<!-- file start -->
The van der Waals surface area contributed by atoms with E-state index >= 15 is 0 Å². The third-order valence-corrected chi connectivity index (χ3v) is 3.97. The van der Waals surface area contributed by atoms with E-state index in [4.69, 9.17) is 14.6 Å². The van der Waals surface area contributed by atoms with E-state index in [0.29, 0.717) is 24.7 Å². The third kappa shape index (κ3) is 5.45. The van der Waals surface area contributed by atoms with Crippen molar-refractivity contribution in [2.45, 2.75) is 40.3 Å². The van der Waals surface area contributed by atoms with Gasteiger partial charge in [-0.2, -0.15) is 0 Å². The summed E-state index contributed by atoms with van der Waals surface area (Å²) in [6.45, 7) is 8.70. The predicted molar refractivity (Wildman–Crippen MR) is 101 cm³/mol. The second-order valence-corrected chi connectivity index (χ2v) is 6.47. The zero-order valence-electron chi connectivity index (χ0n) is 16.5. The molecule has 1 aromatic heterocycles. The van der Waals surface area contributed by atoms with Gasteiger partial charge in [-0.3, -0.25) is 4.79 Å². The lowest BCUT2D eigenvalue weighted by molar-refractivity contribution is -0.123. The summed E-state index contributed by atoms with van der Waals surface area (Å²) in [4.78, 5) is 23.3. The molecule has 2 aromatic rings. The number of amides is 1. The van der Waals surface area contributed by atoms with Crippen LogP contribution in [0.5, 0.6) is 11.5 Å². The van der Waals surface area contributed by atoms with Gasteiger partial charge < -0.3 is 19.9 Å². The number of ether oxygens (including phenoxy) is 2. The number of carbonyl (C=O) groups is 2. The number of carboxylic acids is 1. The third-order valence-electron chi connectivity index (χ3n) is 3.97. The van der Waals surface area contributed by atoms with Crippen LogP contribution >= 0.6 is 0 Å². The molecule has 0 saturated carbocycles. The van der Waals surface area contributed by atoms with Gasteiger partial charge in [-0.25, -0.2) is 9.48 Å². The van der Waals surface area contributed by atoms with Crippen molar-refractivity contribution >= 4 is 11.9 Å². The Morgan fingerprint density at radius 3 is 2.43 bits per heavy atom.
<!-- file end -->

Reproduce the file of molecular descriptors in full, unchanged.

The van der Waals surface area contributed by atoms with E-state index >= 15 is 0 Å². The third-order valence-corrected chi connectivity index (χ3v) is 3.97. The van der Waals surface area contributed by atoms with E-state index in [4.69, 9.17) is 14.6 Å². The van der Waals surface area contributed by atoms with E-state index in [0.29, 0.717) is 24.7 Å². The third kappa shape index (κ3) is 5.45. The van der Waals surface area contributed by atoms with Crippen molar-refractivity contribution in [2.45, 2.75) is 40.3 Å². The van der Waals surface area contributed by atoms with Gasteiger partial charge in [-0.2, -0.15) is 0 Å². The summed E-state index contributed by atoms with van der Waals surface area (Å²) in [6.45, 7) is 8.70. The predicted molar refractivity (Wildman–Crippen MR) is 101 cm³/mol. The second-order valence-corrected chi connectivity index (χ2v) is 6.47. The zero-order valence-electron chi connectivity index (χ0n) is 16.5. The molecule has 1 aromatic heterocycles. The van der Waals surface area contributed by atoms with Gasteiger partial charge in [-0.3, -0.25) is 4.79 Å². The lowest BCUT2D eigenvalue weighted by molar-refractivity contribution is -0.123. The summed E-state index contributed by atoms with van der Waals surface area (Å²) in [4.78, 5) is 23.3. The molecule has 2 aromatic rings. The number of amides is 1. The van der Waals surface area contributed by atoms with Crippen LogP contribution in [0.5, 0.6) is 11.5 Å². The van der Waals surface area contributed by atoms with Gasteiger partial charge < -0.3 is 19.9 Å². The number of ether oxygens (including phenoxy) is 2. The number of carbonyl (C=O) groups is 2. The number of carboxylic acids is 1. The third-order valence-electron chi connectivity index (χ3n) is 3.97. The van der Waals surface area contributed by atoms with Crippen LogP contribution >= 0.6 is 0 Å². The molecule has 0 saturated carbocycles. The van der Waals surface area contributed by atoms with Gasteiger partial charge in [-0.25, -0.2) is 9.48 Å². The van der Waals surface area contributed by atoms with Crippen molar-refractivity contribution >= 4 is 11.9 Å². The Morgan fingerprint density at radius 3 is 2.43 bits per heavy atom.